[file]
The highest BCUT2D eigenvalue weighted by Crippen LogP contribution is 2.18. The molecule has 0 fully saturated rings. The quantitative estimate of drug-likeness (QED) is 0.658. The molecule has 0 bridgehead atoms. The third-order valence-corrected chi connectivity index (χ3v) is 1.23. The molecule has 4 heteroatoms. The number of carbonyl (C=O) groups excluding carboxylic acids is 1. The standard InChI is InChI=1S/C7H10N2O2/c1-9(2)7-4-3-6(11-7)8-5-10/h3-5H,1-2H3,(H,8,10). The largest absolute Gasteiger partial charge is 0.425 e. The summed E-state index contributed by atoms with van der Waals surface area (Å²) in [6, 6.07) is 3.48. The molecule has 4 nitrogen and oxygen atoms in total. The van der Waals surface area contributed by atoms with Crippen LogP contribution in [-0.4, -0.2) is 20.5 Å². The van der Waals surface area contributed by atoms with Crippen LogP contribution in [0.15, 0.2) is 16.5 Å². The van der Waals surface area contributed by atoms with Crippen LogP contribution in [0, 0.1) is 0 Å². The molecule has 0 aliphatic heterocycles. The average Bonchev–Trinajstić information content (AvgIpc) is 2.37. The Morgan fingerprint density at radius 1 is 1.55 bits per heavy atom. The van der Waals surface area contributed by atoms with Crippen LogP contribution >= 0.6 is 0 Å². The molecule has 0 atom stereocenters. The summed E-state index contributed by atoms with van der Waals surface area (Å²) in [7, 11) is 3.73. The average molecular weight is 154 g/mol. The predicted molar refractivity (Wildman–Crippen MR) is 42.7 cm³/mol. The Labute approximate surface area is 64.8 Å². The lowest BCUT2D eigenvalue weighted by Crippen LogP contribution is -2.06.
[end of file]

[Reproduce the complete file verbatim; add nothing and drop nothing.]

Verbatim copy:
The highest BCUT2D eigenvalue weighted by Crippen LogP contribution is 2.18. The molecule has 0 fully saturated rings. The quantitative estimate of drug-likeness (QED) is 0.658. The molecule has 0 bridgehead atoms. The third-order valence-corrected chi connectivity index (χ3v) is 1.23. The molecule has 4 heteroatoms. The number of carbonyl (C=O) groups excluding carboxylic acids is 1. The standard InChI is InChI=1S/C7H10N2O2/c1-9(2)7-4-3-6(11-7)8-5-10/h3-5H,1-2H3,(H,8,10). The largest absolute Gasteiger partial charge is 0.425 e. The summed E-state index contributed by atoms with van der Waals surface area (Å²) in [6, 6.07) is 3.48. The molecule has 4 nitrogen and oxygen atoms in total. The van der Waals surface area contributed by atoms with Crippen LogP contribution in [-0.4, -0.2) is 20.5 Å². The van der Waals surface area contributed by atoms with Crippen LogP contribution in [0.15, 0.2) is 16.5 Å². The van der Waals surface area contributed by atoms with Crippen LogP contribution in [0, 0.1) is 0 Å². The molecule has 0 aliphatic heterocycles. The average Bonchev–Trinajstić information content (AvgIpc) is 2.37. The Morgan fingerprint density at radius 1 is 1.55 bits per heavy atom. The van der Waals surface area contributed by atoms with Crippen LogP contribution >= 0.6 is 0 Å². The molecule has 0 atom stereocenters. The summed E-state index contributed by atoms with van der Waals surface area (Å²) in [7, 11) is 3.73. The average molecular weight is 154 g/mol. The predicted molar refractivity (Wildman–Crippen MR) is 42.7 cm³/mol. The Labute approximate surface area is 64.8 Å². The lowest BCUT2D eigenvalue weighted by Crippen LogP contribution is -2.06.